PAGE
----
• Summer - Mississippi Summer Project: The Council of Federated Organizations (COFO), a network of civil rights groups including CORE and SNCC, launch a major effort to register black voters throughout the summer which becomes known as the Freedom Summer. It results in sending a group of delegates to the Democratic National Convention to protest and attempt to unseat the official all white Mississippi contingent.
  • July 18 - There is a Race riot in Harlem, NY
  • July 23 - Senate passes $947 million antipoverty bill as part of the Great Society
  • Free Speech Movement at the University of California in Berkley.
  • August 5 - Three civil rights volunteers working to register voters are murdered by southern whites. They first go missing on June 21, but only officially declared missing on August 5. The three voluteers were James E. Cheney, 21; Andrew Goodman, 21; and Michael Schwerner, 24. They been arrested arrested, incarcerated, and then released on speeding charges. Their murdered bodies are found after President Johnson sends military personnel to join the search party. It is later revealed that the police released the three men to the Ku Klux Klan who killed them.
  • August 20 - LBJ signs anti-poverty program part of his war on poverty and the Great Society.
  • August 28 - There are Race riots in Philadelphia
  • August 31 - President Johnson signs food stamp bill
  • November - President Johnson reelected in a landslide over Barry Goldwater, but conservatives take over the Republican Party and remain a force in the party.
  • Beatles first tour of the United States helps make them the most popular musical group in the English speaking world.
  • Nikita Khruschev toppled from power in the USSR
  • Cassius Clay wins heavyweight championship of the world and then announces he has joined the nation of Islam and changed his name to Muhammad Ali
  • October 14 - Announced that Martin Luther King Jr. has won the the Nobel Peace Prize.
  • December 10- the Nobel Peace Prize is awarded to King.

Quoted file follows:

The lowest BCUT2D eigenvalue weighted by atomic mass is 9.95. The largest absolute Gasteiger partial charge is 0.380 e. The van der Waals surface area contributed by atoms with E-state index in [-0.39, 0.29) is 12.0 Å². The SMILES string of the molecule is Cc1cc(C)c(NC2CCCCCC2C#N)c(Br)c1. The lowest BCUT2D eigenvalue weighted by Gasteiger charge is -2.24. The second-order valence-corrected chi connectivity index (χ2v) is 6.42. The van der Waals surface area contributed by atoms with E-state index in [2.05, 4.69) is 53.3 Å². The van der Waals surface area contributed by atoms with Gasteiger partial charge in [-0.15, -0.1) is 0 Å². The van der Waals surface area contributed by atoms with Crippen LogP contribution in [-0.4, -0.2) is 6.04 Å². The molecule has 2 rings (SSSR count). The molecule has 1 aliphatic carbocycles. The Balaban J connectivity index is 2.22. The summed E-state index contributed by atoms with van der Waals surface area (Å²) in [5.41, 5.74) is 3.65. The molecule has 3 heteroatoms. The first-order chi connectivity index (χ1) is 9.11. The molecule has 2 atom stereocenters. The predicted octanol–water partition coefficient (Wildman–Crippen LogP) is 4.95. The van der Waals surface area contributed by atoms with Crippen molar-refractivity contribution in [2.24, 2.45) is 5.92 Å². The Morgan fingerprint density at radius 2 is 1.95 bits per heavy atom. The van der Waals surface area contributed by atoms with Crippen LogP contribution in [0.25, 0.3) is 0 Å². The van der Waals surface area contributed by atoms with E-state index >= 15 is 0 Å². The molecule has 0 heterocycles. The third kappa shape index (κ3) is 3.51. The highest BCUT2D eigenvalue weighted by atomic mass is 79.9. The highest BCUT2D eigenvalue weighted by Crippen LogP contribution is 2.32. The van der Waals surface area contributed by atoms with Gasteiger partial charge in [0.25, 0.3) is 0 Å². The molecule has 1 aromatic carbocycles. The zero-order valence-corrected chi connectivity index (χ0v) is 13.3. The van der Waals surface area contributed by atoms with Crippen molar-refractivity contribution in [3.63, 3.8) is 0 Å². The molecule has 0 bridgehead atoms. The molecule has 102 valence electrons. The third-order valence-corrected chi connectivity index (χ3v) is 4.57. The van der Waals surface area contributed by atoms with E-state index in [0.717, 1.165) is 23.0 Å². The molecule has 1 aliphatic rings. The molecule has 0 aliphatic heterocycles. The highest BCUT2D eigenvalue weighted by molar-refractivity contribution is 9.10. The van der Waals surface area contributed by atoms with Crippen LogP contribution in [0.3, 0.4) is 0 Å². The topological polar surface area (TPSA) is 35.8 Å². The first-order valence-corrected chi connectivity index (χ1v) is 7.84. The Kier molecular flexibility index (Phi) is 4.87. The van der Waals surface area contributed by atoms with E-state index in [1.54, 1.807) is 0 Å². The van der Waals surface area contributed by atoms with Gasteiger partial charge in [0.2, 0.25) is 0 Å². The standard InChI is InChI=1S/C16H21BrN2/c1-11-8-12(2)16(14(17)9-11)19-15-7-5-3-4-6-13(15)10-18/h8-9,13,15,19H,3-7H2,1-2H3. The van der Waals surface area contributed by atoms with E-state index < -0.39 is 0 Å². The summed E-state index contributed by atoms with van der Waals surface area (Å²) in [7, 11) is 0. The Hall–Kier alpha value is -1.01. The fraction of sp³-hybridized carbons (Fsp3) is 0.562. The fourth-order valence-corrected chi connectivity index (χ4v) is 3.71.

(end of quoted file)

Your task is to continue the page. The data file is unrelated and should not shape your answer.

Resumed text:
• January 4 - President Johnson outlines his "Great Society"
  • February - Martin Luther King Jr. and 770 other protesters arrested in Selma, Alabama for picketing county courthouse to end discrim voting rights.
  • February 8 - U.S. starts bombing North Vietnam.
  • February 18 - Sect. of Defense Robert McNamara calls for nationwide network of bomb shelters.
  • February 21 - Malcom X is assassinated in New York City. Malcolm X was a black nationalist and founder of the Organization of Afro-American Unity. It is believed the assailants are members of the Black Muslim faith, which Malcolm had recently abandoned.
  • March 3 - Owsley starts LSD factory, making large quantities of acid available for the first time.
  • March 6 - First American soldier officially sets foot on Vietnam battlefields, First U.S. combat troops begin fighting in South Vietnam.
  • March 7 - In Selma, Alabama, SCLC and SNCC lead marches for voting rights. Blacks begin a march to Montgomery in support of voting rights but are stopped at the Pettus Bridge by a police blockade. Fifty marchers are hospitalized after police use tear gas, whips, and clubs against them. The incident is dubbed "Bloody Sunday" by the media.
  • March 8 - 3,500 Marines land to protect Da Nang air base
  • March 16 - Police break-up a Civil Rights demonstration of 600 in Montgomery, Alabama
  • March 17 - 1,600 people demonstrate at Montgomery, Alabama courthouse
  • March 21 - Martin Luther King Jr. leads march from Selma to Montgomery, Alabama joined by 25,000 marchers.
  • March 24 - SDS organizes first Vietnam War teach-in at Univ. of Michigan 3000 show up. Teach-ins against the war begin.
  • March 25 - Civil rights worker shot and killed by KKK in Alabama
  • March 28 - Martin Luther King calls for boycott of Alabama on TV
  • April - 25,000 U.S. troops stationed in Vietnam
  • April 17 - SDS leads first anti-Vietwar march in Washington. 25,000 attend including Phil Ochs, Joan Baez and Judy Collins In Washington, D.C., SDS stages the first large national demonstration against the war.
  • July 8 - Chicago school integration protests
  • July 25 - Dylan goes Rock at Newport Folk Festival
  • July 30 - LBJ signs Medicare bill
  • August 10 - Congress passes the Voting Rights Act of 1965, making it easier for Southern blacks to register to vote. Literacy tests and other such requirements that tended to restrict black voting become illegal.